Puis, servons-nous encore de ses hérésies et de ses confréries. La plupart de ses hérésies ont des caractères ethniques qui les rendent plus aptes à se développer dans une contrée que dans une autre. Le Babisme notamment, qui est une religion fort intéressante et à tendances libérales, devrait être soutenu en Perse, et importé s’il se peut dans le voisinage des centres fanatiques Africains. Les confréries musulmanes sont d’esprits variés, les unes portées au libéralisme, les autres au fanatisme. Opposons les unes aux autres, soutenons les unes sur un point, les autres sur un autre. Sans doute cette politique pourrait avoir l’inconvénient de donner prétexte à quelques troubles locaux; mais, dans l’ensemble, elle serait tout à fait de nature à affaiblir l’Islam, à l’énerver, à l’engourdir, à le rendre à jamais incapable des grand réveils.

Voilà, Monsieur, ce que je puis vous répondre sans me mettre à composer un livre. Je souhaite que vous rencontriez d’autres prophètes plus sûr d’euxque moi-même, et j’espère que leurs prévisions ne seront pas trop en désaccord avec les miennes.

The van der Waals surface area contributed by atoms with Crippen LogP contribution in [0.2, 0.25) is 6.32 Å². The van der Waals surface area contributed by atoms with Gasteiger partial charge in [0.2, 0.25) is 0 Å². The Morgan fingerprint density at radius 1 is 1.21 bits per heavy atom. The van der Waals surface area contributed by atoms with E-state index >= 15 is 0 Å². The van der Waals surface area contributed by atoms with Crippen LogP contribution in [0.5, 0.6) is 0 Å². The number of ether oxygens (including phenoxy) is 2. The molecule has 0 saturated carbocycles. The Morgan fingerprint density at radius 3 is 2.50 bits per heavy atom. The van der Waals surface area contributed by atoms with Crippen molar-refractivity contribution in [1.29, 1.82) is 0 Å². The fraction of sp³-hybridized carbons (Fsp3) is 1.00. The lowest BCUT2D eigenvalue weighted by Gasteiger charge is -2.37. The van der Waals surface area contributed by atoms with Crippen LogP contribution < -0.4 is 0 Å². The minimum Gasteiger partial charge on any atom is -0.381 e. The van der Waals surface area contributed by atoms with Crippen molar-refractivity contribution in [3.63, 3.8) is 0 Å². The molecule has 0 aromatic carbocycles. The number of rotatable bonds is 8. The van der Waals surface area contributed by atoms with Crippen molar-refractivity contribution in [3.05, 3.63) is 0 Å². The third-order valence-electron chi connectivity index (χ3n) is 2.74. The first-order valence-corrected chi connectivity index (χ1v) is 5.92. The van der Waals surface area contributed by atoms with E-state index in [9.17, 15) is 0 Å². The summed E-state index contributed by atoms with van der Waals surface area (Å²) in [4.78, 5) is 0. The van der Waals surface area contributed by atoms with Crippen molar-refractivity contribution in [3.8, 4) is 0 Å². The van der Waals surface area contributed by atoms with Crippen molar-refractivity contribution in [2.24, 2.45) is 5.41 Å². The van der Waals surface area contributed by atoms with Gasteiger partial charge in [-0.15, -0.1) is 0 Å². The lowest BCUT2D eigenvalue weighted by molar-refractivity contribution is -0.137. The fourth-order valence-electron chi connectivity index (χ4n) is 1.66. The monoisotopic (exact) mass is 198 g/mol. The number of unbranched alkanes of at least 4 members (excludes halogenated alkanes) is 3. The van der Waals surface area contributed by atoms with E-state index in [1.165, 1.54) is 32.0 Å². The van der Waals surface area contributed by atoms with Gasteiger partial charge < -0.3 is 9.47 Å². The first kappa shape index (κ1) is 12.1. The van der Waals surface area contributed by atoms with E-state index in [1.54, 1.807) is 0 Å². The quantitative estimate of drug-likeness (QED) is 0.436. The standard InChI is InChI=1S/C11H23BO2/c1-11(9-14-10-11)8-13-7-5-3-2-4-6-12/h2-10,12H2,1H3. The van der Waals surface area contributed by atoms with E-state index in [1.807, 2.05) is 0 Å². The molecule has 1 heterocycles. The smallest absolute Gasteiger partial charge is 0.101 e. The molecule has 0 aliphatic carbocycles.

Baron CARRA DE VAUX

The great and general danger that threatens Christian powers in relation to the world of Islam, you named it Sir, is the world of Pan-Islamism. A simultaneous armed uprising of all Muslims, from the Greater Arab Maghreb to the Far East is an eventuality which, although not very probable, is no less possible and I would go as far as to say that it is possible at any moment in the absence of any obvious pretext. We can hardly realize the circumstances that would be able to provoke a movement of this kind. There are some mysterious ones whose actions would be secret. The expectation [of the coming] of the Mahdi, who is a sort of savior and glorified messiah who would give Islam the empire of the world, is an article of Muhammadan faith, be it orthodox or not. There are predictions that have fixed the hour in which this Mahdi must appear, but these predictions, as it usually happens, are not so clear that they cannot be applied to any hour or time. History has already recorded the appearance of many fake Mahdis. Most of these adventurers prepared their advent through occult propaganda systems which Muslims have always been experts at since the Middle Ages.